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    How Does Your Chronic Pain Affect You?

    Beyond the severity and the type of chronic pain, there's a third factor you need to discuss. "It's really important to talk to your doctor about how your pain affects your life," says Savage. It's a crucial and often overlooked detail.

    When a person comes into a doctor's office complaining of chronic pain, many doctors focus only on the cause. Obviously, treating any underlying condition or disease is important. But your doctor also needs to focus on the symptom that brought you into the office: pain.

    Savage says that you should think about the specific ways your chronic pain is affecting you. Does pain wake you up at night? Has chronic pain made you change your habits? Do you no longer go on walks because the pain is too severe? Has it affected your performance on the job -- maybe even putting your ability to work in jeopardy?

    Giving specifics about how your chronic pain is impinging on your life and changing your behavior is key, Savage says. "It helps your doctor understand how much you're suffering and appreciate the pain as a problem that needs treatment," she tells WebMD.

    Getting the Right Chronic Pain Treatment

    Often, chronic pain is really more than just pain; it's a constellation of related symptoms and conditions. You might need treatment not only for the pain, but for the underlying cause. You might also need treatment for other problems that developed as a result of your pain -- sleep problems, depression, anxiety, or secondary pain.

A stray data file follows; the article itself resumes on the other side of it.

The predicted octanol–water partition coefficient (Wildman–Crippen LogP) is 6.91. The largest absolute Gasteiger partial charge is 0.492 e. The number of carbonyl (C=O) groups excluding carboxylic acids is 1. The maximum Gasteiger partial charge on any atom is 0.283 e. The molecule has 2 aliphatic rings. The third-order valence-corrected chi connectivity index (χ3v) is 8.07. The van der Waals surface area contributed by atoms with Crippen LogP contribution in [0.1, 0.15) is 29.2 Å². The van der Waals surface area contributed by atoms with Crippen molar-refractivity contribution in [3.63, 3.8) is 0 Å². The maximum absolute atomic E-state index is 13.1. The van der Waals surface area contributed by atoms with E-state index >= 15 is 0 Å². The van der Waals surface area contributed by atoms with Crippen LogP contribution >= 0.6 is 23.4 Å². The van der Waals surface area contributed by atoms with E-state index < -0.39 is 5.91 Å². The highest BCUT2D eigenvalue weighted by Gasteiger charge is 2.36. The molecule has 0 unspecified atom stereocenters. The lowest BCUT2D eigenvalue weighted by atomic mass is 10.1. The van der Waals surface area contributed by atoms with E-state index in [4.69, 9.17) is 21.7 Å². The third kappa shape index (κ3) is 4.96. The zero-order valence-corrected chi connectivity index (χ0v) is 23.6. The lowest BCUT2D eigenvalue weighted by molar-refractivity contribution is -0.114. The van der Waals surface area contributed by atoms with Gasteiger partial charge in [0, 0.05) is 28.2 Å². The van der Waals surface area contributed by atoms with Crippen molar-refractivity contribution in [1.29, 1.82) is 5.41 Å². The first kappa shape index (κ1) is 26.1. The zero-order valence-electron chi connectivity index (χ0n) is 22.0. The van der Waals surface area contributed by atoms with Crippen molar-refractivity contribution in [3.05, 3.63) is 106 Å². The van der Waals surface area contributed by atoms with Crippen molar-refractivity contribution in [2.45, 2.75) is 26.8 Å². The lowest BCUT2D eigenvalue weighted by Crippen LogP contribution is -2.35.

"Treating chronic pain is not as simple as taking a single medication," Savage says. "It's more of an ongoing process." To control pain, it often takes a number of different experts working together. That could include your GP, a pain specialist, a physical therapist, a psychologist or psychiatrist, other specialists -- and you.

    "The patient is really the most important member of the team," Savage says. While doctors can offer possible treatments for your chronic pain, only you can tell how well they're working.

    "Patients who have the 'fix me, Doc' idea tend to do poorly," says Ferrante. Instead, you need to take an active role in your medical care. Be ready to talk about your chronic pain and how it affects you -- and be prepared to advocate for yourself, even in the face of doubt.

    "You can't listen to the people who doubt the pain you're feeling," Ferrante tells WebMD. "You can't give in to their negativity. You must have faith in yourself and keep trying to get the right treatment."

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